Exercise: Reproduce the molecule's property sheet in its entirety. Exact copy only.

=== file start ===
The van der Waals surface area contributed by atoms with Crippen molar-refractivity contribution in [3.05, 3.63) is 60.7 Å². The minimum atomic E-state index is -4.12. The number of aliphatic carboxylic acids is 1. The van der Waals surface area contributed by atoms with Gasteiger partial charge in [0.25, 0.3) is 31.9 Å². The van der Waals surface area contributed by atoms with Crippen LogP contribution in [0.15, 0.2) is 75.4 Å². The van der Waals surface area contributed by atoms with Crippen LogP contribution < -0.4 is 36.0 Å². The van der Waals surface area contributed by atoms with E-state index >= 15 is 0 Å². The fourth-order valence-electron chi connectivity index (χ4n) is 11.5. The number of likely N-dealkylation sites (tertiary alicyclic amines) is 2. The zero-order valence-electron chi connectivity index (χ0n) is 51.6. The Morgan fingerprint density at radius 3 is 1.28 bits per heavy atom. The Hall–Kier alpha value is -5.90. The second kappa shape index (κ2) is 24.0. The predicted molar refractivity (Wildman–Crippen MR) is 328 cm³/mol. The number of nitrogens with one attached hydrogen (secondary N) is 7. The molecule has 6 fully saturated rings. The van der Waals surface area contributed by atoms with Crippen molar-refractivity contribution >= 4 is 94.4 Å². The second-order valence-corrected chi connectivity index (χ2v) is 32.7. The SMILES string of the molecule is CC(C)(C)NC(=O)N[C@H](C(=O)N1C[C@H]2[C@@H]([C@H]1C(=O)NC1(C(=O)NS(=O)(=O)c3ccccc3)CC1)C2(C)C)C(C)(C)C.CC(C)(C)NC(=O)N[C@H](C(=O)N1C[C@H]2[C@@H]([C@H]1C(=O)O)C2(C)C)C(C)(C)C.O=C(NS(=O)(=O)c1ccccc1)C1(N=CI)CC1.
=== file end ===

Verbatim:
The van der Waals surface area contributed by atoms with Crippen molar-refractivity contribution in [3.05, 3.63) is 60.7 Å². The minimum atomic E-state index is -4.12. The number of aliphatic carboxylic acids is 1. The van der Waals surface area contributed by atoms with Gasteiger partial charge in [0.25, 0.3) is 31.9 Å². The van der Waals surface area contributed by atoms with Crippen LogP contribution in [0.15, 0.2) is 75.4 Å². The van der Waals surface area contributed by atoms with Crippen LogP contribution < -0.4 is 36.0 Å². The van der Waals surface area contributed by atoms with E-state index >= 15 is 0 Å². The fourth-order valence-electron chi connectivity index (χ4n) is 11.5. The number of likely N-dealkylation sites (tertiary alicyclic amines) is 2. The zero-order valence-electron chi connectivity index (χ0n) is 51.6. The Morgan fingerprint density at radius 3 is 1.28 bits per heavy atom. The Hall–Kier alpha value is -5.90. The second kappa shape index (κ2) is 24.0. The predicted molar refractivity (Wildman–Crippen MR) is 328 cm³/mol. The number of nitrogens with one attached hydrogen (secondary N) is 7. The molecule has 6 fully saturated rings. The van der Waals surface area contributed by atoms with Crippen molar-refractivity contribution >= 4 is 94.4 Å². The second-order valence-corrected chi connectivity index (χ2v) is 32.7. The SMILES string of the molecule is CC(C)(C)NC(=O)N[C@H](C(=O)N1C[C@H]2[C@@H]([C@H]1C(=O)NC1(C(=O)NS(=O)(=O)c3ccccc3)CC1)C2(C)C)C(C)(C)C.CC(C)(C)NC(=O)N[C@H](C(=O)N1C[C@H]2[C@@H]([C@H]1C(=O)O)C2(C)C)C(C)(C)C.O=C(NS(=O)(=O)c1ccccc1)C1(N=CI)CC1.